Wake up, environmentalists!
Hell- wake up, humans!
Wake up, anyone who likes to drink and/or use water.
Last Monday, while you were going about your typical Monday afternoon routine, our Nassau County legislators were voting on a resolution that goes against the protection of Long Island’s sole-source aquifer.
To provide a brief history, since 1978 and the publication of the L.I. 208 Study, there have been at least 15 major groundwater studies on Long Island.
All of the studies were helpful in identifying the problems of the day and in proposing ways to improve groundwater quality and sometimes quantity as well- but very few of their recommendations have ever been fully implemented.
Now, 40 years later, major changes in how groundwater is protected, managed, studied, and regulated have not been realized; and groundwater quality and quantity have continued to decline.
The question that must be fully addressed now, after four decades of living with the status quo, is why would Long Island choose to continue this unsuccessful approach when real change is needed?
In 2013 the Long Island Commission for Aquifer Protection was established by legislative resolutions in Nassau and Suffolk Counties, for a five-year period.
The rationale for LICAP’s creation described the decentralized nature of local governmental entities that limit the ability of the two counties to address water quality issues and called for groundwater protection strategies that are best handled on a broad geographic scale. The resolutions also called for the development of a ―Groundwater Resources Management Plan that should form the scientific underpinning for a yet to be established entity capable of meeting the groundwater management needs of the region.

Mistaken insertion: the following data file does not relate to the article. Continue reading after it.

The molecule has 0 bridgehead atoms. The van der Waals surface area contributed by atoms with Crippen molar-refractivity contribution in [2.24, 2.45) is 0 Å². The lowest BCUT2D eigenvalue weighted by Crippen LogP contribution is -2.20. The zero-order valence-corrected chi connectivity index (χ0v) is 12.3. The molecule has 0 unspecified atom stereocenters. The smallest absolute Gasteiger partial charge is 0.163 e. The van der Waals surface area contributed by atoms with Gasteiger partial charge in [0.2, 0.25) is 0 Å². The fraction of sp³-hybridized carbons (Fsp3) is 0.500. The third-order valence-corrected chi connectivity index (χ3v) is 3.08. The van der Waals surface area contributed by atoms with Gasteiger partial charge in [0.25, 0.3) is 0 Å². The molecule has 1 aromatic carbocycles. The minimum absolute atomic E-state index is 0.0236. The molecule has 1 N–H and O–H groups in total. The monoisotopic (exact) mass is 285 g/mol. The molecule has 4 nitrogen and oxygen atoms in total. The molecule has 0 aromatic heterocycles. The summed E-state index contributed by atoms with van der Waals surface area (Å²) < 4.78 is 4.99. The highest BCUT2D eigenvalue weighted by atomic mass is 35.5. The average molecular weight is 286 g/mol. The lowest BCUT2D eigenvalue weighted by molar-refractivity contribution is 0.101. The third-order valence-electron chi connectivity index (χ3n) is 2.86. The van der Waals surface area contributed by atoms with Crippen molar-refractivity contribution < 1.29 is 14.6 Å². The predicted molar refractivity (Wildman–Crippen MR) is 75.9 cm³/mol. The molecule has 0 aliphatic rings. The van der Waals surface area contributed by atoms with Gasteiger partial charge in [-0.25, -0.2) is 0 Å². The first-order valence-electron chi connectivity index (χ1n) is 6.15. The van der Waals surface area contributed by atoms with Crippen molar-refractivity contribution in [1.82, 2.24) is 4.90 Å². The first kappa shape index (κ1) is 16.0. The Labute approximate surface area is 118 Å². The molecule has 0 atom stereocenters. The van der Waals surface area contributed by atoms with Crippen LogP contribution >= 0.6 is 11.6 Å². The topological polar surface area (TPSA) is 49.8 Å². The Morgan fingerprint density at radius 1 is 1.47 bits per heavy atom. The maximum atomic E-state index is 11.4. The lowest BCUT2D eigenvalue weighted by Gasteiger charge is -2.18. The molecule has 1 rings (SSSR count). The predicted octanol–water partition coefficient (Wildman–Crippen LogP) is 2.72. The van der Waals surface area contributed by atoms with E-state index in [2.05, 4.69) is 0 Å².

The county resolutions listed eight specific tasks that were to be presented in the GWRMP. While four of the tasks have been met in the current GWRMP or was the subject of the LICAP hearings (November and December 2017), many of the most significant tasks (D, E, G, H) – those that would move Long Island beyond the status quo–are not addressed.
Because LICAP should sunset in December 2018, for the greater part of 2018, water advocates urged both Nassau and Suffolk lawmakers to restructure or dissolve LICAP, saying it has failed its main objective to develop an effective water management plan with legal powers to enforce it.
LICAP has requested that its initial five-year term be extended five additional years – all without getting the original job done.
And while some legislators (DeRiggi-Whitton, Bynoe, and Mule) fought during Monday’s monthly board meeting, grilling the LICAP members about their inadequacy, in the end the legislation passed without any recommended changes- in both counties- granting this ineffective commission another five years of, well, not much.
Additionally, LICAP will now also be getting $50,000 from each Nassau and Suffolk on an annual basis.
I couldn’t make this stuff up. If I hadn’t seen it with my own eyes I wouldn’t believe it.